There were two articles that I read yesterday that struck a cord with me. I've had to think on both of them, let them ferment, if you will, before being able to really put to words what my thoughts are.
The first was this article written last year by Dr. Clifford Wirth of Surviving Peak Oil - which is a really good source for great information.
I completely respect this blog author and the opinions he has developed based on his years of researching the Peak Oil phenomenon. Afterall, he is an expert in the field, and not some suburban housewife, like me, who's just read a couple of articles and formed an opinion based on what might actually be very one-sided information.
My concern comes from his description of the future, and how life here in the northeast may not be possible absent the inputs of cheap energy. He argues that "things wear out" and without cheap energy, there will be no replacement parts. Yes, it's true. All of it. All of the stuff he says about asphalt shingles and batteries and transportation needs. All true.
But what's also true is that asphalt shingles have an life expectancy of thirty years, which means I still have more than a quarter of a century to be thinking about what I'm going to do about my roof when the current materials wear too thin to be of use. And those people who might be building new structures twenty years from now might be encouraged to consider something other than asphalt.
What he says about how difficult it is to heat our homes in this part of the country and the fact that woodstoves wear out and how getting replacements might not be possible is all true.
But what's also true is that as people started moving from Europe to the "new world", the first places that were settled were areas in the northeast, and one of the major cities in the new world (and even four hundred years later) was Boston, Massachusetts, which is, in the northeast. If this part of the world were so inhospitable in a low energy world, I'm fairly certain that it wouldn't have been the seat of a new nation.
The second article was Jackie's Tips for Hardcore Homesteading, and like Dr. Wirth's article referenced above, I can not disagree with anything she says. For instance, I don't disagree that it is improbable that I could grow all of the food we'll need to eat on our quarter acre - even with "intensive gardening."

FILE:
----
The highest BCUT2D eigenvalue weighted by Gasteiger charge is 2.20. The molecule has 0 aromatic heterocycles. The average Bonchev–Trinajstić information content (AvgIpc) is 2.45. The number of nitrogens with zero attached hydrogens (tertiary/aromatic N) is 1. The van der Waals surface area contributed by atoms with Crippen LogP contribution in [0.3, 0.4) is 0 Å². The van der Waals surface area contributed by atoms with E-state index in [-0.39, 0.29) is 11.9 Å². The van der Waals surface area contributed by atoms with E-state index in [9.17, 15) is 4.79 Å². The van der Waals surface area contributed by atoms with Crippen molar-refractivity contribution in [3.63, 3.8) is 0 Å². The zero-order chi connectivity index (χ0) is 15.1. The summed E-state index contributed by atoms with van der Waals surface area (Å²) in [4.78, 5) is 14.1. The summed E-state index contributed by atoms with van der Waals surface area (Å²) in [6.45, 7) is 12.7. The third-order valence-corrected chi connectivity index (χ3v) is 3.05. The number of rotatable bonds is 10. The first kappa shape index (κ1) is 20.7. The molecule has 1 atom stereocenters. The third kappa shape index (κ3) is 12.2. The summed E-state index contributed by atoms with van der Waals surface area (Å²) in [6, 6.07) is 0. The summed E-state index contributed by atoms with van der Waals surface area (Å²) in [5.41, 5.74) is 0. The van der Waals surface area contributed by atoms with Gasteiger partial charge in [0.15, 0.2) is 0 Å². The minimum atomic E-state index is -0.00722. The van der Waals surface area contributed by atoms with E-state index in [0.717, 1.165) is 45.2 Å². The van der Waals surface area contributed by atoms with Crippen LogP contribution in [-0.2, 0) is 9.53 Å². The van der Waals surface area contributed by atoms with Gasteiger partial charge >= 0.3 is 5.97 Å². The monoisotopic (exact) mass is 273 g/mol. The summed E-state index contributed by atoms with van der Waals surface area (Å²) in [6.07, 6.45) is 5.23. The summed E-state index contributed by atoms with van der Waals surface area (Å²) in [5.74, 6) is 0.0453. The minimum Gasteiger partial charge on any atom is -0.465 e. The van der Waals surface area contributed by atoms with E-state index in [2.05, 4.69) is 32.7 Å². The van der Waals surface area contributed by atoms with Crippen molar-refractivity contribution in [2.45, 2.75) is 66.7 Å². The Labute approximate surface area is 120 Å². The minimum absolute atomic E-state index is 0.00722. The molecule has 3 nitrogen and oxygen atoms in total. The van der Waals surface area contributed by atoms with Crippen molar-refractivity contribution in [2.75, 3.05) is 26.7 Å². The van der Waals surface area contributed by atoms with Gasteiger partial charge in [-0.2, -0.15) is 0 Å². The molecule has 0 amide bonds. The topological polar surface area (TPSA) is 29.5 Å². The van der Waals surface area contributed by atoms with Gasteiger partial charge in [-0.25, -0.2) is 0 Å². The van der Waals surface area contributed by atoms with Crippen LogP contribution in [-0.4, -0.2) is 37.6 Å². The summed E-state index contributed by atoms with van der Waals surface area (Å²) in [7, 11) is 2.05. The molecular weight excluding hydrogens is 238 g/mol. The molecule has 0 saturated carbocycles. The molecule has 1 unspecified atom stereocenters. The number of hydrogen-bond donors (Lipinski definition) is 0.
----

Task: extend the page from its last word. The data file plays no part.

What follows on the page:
My concern with her article is not that I think she's misrepresenting anything, because I don't. My concern is that the average suburbanite will read that and think there is no hope, but to move out to an "acreage", and I don't believe that it is either possible or advisable to do that.
My concern is that the average suburbanite, having read that article, will just think, "Well, f*&k it then. If it can't be done, then why even try?"
And the answer is, because it doesn't have to be all or nothing. There are other options. I could probably grow all of the tomatoes my family will eat for an entire year. I could probably even grow enough to sell at the Farmer's Market.
But we will, probably, want more than just tomatoes to eat.
I can grow lots of tomatoes. My neighbor could grow lots of potatoes, and then, we could swap. That way, we both have all of the tomatoes and all of the potatoes we can use.
But I'd probably want more than just potatoes and tomatoes.
There's a neighbor across the way who has a nice, level lot. He could, easily, grow zuchinni. His neighbor could grow cabbage. Their neighbor could grow carrots ....
You get the picture. *I* don't have to do it all.
I can also walk four miles to the dairy farm for milk and beef, and while I'm there, I can visit the goat farm next door for cheese. I'm fairly certain there is something I could barter for those products, especially if I'm able to walk four miles (which I am).
Of course, my neighbors aren't growing potatoes right now, and it's unlikely that they will start in the very near future, which means, for the time being, I, kind of, do have to be self-sufficient, but I don't.
I have other options.
I live in a richly, diverse area, where we have a lot of food choices - wild food. The challenge is to be able to distinguish what I can eat, but what I'm discovering is that there are a lot more "can be eaten" things out there than there are "will kill you" things. So, while I'm waiting for my neighbors to start their potato field, I can grow a few potatoes, but I can also go out and gather acorns.
Both articles make some very important points, and the one piece of advice they both give that we all should heed is that there is a "too late to start" point, but there's never a "too early to begin."
Learning to grow something, anything, your family will eat is a good idea, right now, and doing the mental work necessary to consider lower energy alternatives should be a daily task, right now.
But most importantly, and what both articles seem to discount, or just fail to consider, is that few of us live alone on an island, and while my ultimate dream life would be to live completely self-sufficiently, I know that it's not going to happen - at least not in the foreseeable future. I've accepted that fact.
Jackie says that it's not possible to be a hardcore homesteader with less than an acre of land to cultivate. Dr. Wirth says that life in the northeast will become tenable in a low energy future.
I say, nothing's impossible. A hundred years ago flying from the east coast of the US to Europe wasn't possible, but, now, people do it every day.
I say that most of us aren't going to have the option of living someplace else, and that if we wish to survive in a world without abundance, it's never too early to start cultivating a skillset that will support a less energy-denpendent lifestyle.